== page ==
Nguyen Xuan Duc booked a flight with Jetstar Pacific to travel from Ho Chi Minh City to Hanoi one morning earlier this month.
He received a message from the carrier the night before notifying that the flight would be delayed until the afternoon.
Since he could not find any other options, he had to accept the delay, which meant canceling some of his business plans.
He received no compensation because, technically, he was informed by the airline.
Travelers in Vietnam have long come to terms with the fact that flight delays and cancellations can happen daily.
But with the problem showing no sign of getting better, many are now demanding that at least carriers compensate them fairly for all the expenses incurred and the opportunities missed. Some even hope that substantial compensations may eventually scare airlines into improving on-time performance.
Currently the numbers do not make any local carriers look good.
Statistics from the Civil Aviation Administration of Vietnam listed 639 delays and cancellations, or 13.4 percent of all flights, between April 11 and May 17.
Jetstar Pacific topped the list with 19 percent of flights delayed and 2 percent canceled, followed by Vietjet Air with a 17 percent delay rate. Flag carrier Vietnam Airlines delayed 275 or 11 percent of its flights.
The Civil Aviation Administration cited bad planning as a major cause.
Vietnam now requires airlines to pay up to VND400,000 (US$18) a passenger for delays of domestic flights and $150 for international flights.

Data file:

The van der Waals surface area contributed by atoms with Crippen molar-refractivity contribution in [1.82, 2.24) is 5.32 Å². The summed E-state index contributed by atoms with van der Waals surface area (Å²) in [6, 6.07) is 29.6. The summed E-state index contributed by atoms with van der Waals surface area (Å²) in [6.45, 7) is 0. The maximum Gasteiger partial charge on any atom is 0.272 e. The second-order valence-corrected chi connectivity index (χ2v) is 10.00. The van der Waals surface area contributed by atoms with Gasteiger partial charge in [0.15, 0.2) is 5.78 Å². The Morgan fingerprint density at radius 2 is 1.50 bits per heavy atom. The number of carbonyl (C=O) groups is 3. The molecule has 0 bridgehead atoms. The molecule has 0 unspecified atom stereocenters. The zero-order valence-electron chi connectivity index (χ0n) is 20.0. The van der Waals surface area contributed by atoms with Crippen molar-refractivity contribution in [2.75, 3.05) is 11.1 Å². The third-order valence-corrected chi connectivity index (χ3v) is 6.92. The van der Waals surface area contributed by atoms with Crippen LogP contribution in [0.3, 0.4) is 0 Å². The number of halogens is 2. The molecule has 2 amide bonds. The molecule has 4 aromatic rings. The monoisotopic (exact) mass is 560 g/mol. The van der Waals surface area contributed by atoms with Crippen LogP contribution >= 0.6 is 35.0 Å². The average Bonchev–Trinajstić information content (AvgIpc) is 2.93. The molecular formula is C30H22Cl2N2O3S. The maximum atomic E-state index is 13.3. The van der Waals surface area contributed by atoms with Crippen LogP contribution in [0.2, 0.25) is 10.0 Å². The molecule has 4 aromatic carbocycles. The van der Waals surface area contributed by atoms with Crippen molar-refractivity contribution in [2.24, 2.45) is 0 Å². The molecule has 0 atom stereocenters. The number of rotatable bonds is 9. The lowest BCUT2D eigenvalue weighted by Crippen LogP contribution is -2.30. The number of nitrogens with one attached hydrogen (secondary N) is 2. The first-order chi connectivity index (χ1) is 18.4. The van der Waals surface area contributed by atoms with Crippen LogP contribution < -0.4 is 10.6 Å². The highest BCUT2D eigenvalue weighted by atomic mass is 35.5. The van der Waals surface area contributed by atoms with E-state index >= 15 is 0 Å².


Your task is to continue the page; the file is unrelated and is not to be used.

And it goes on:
Those figures are higher than the compensation rates before July last year. But many passengers say that carriers should pay more.
Huong Tran, a Vietnam Airlines passenger affected by a three-day delay in January, said she and other passengers had to go through the check-in process three times, one each day, as the carrier was not even sure when it could give them another flight from Paris to Hanoi.
After the third time, Tran said, she had no energy left to drag her luggage back to the hotel again. “I just stayed at the airport and waited for 18 hours.”
The support she received through the whole ordeal with a loss of stress and frustration was six $17 meals and $223 in cash.
Such amount was little compared to European rules which require EU-based carriers to pay passengers up to 600 euros, or nearly $670, each for delays of more than three hours.
Nguyen Thien Tong, a respected aviation expert in Vietnam, said the compensation rates for delays and cancellations are now too low.
“It’s not enough to cover the passengers’ cost for travel, accommodation and meals during the wait, as well as their missing opportunities.”
Tong said local carriers could totally set their schedule better to save customers from delays and cancellations.
He said the carriers now cram more flights into their daily schedule than they can actually operate, which means they have to cancel some flights in the last hours or minutes and combine flights with many empty seats, usually from three flights into two.
“The compensation needs to be high enough to force the carriers to stick to their schedule.”